It raises some interesting questions. Shadow of the Tomb Raider runs more smoothly on Series S than it does on Series X but Microsoft made the call that this title can retain its 4K support. However, Far Cry 5 did not make the grade and I’d be curious to know why. FPS Boost is perhaps more of a win for Series S because you retain the same resolution as you did previously and you do get a superb boost to fluidity, but there are some anomalies here too. For example, Dying Light – an absolutely incredible game for its time, by the way – only gets FPS Boost support on Series X. It’s the same with Shadow Warrior 2 and Anthem. Series S has a big multiplier in GPU performance vs Xbox One S – far larger than Series X vs One X – so quite why these titles aren’t included is mysterious. It suggests that unlocking performance didn’t deliver good enough results.
There are some further oddities too. Gears of War 4 gets the FPS Boost treatment but on Series X, the game is forced to run on the Xbox One S codepath, meaning no 4K60 support – only 1080p60 – which it already supported. The Evil Within 2 does the same thing, even though it already had an unlocked frame-rate with the One X feature set. In effect, enabling FPS Boost for those games is a net loss for Series X users. The win here is for Series S, which sees both titles liberated from the 30fps constraints of the Xbox One S codepath. Gears of War 4 in particular is a stand-out experience – one of the biggest improvements delivered by FPS Boost for Series S owners (and it’s available on Game Pass, of course).
In terms of the choices Microsoft makes in terms of reducing resolution on Series X or omitting FPS Boost support completely on Series S, the official line is straightforward enough and it’s explained here. In essence, FPS Boost is all about consistency and fluidity and if the results don’t meet Microsoft’s standards, we don’t get the feature on Series X or we drop down to the One S codepath on Series X. Here, I believe that Microsoft may consider adding some level of flexibility. The Xbox Series consoles’ excellent variable refresh display support means a dogged lock to 60fps isn’t essential to getting a smooth and consistent experience – and if that opens the door to getting more Xbox One X-supported titles running with both 4K output support and an unlocked frame-rate, I’m all for it.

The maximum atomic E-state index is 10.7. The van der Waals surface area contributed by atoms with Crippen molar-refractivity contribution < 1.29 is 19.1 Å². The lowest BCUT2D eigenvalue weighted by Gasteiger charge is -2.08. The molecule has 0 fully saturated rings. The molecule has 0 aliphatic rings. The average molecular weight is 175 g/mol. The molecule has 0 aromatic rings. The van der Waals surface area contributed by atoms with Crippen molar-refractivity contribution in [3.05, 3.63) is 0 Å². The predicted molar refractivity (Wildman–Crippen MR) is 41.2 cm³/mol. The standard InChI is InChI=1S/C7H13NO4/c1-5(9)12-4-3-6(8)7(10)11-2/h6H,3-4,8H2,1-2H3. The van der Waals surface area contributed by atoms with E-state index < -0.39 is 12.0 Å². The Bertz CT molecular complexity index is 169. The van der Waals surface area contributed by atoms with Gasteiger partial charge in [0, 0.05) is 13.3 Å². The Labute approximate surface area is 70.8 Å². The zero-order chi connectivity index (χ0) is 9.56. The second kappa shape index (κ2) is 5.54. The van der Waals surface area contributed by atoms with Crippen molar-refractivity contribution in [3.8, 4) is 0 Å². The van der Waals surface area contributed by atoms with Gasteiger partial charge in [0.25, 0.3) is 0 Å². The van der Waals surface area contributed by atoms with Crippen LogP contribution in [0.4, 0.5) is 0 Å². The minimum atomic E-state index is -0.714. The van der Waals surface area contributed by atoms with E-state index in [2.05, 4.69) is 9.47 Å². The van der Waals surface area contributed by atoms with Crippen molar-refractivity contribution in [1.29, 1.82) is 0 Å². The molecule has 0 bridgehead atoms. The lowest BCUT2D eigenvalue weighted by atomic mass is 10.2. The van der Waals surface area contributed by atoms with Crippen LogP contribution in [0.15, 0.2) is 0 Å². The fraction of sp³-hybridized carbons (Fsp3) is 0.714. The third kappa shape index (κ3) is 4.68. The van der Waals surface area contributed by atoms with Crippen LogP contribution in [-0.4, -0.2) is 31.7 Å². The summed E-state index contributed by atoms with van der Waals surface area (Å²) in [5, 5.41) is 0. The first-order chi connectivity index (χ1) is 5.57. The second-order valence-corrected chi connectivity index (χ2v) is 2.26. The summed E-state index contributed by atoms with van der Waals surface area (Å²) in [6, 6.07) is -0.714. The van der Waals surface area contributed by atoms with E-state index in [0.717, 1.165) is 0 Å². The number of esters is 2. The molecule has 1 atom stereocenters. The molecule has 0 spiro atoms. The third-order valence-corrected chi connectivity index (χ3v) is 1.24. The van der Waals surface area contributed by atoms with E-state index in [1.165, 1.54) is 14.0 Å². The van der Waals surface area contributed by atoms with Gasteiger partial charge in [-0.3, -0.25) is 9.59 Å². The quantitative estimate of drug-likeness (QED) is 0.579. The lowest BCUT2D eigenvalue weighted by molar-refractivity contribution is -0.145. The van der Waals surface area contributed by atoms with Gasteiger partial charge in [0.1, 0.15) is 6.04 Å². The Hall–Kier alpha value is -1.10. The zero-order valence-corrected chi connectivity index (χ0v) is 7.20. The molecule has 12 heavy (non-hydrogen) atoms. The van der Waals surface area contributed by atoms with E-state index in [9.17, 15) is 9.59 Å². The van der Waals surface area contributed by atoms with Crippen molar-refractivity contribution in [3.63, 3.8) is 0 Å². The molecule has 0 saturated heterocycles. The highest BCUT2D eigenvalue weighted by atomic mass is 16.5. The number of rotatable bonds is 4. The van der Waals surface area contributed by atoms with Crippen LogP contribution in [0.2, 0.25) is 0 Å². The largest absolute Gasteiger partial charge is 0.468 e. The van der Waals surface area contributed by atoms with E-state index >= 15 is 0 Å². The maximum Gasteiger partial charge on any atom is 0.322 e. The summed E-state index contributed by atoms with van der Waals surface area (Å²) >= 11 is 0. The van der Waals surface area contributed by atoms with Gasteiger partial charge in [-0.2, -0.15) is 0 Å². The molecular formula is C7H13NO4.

I also wonder where Microsoft may go next with its back-compat support. From day one we’ve had AutoHDR which – while not quite the finished article – can definitely prove transformative on key games. With the arrival of 74 new games, it looks like we’re in the midst of what will hopefully be a full roll-out of FPS Boost for last-gen games, but what’s interesting to me is that we’ve yet to see the arrival of a feature we saw during our visit to the Microsoft campus last year – resolution boost. We saw Gears of War Ultimate Edition – a 1080p30 experience on Xbox One – running at 4K30 on Series X. Doubling of frame-rate was mentioned at the time, but the focus of the demo was on resolution instead. It leads us to wonder whether this is still happening and whether it could be deployed in concert with FPS Boost.
In the here and now though, the FPS Boost initiative is welcome. First of all, as we’re still very much in the cross-generation time frame, many new games are essentially last-gen titles with resolution and performance boosts anyway – which perhaps explains why the nigh-on 4K60 Shadow of the Tomb Raider holds its head so high. 60fps has also become something of a standard, so retroactively adding that to last-gen games also helps to make them feel a little more ‘current’. And I also think that the last generation of games haven’t actually aged that badly at all. Looking at the FPS Boost line-up, it’s only really old games like Watch Dogs that fall a little flat when played on modern hardware. Meanwhile, the 30fps cap is all that holds back key titles from being all that they can be on the new wave of consoles – removing that is a welcome use for current-gen horsepower and delivers gaming experiences that look better and play better.
Source link : Eurogamer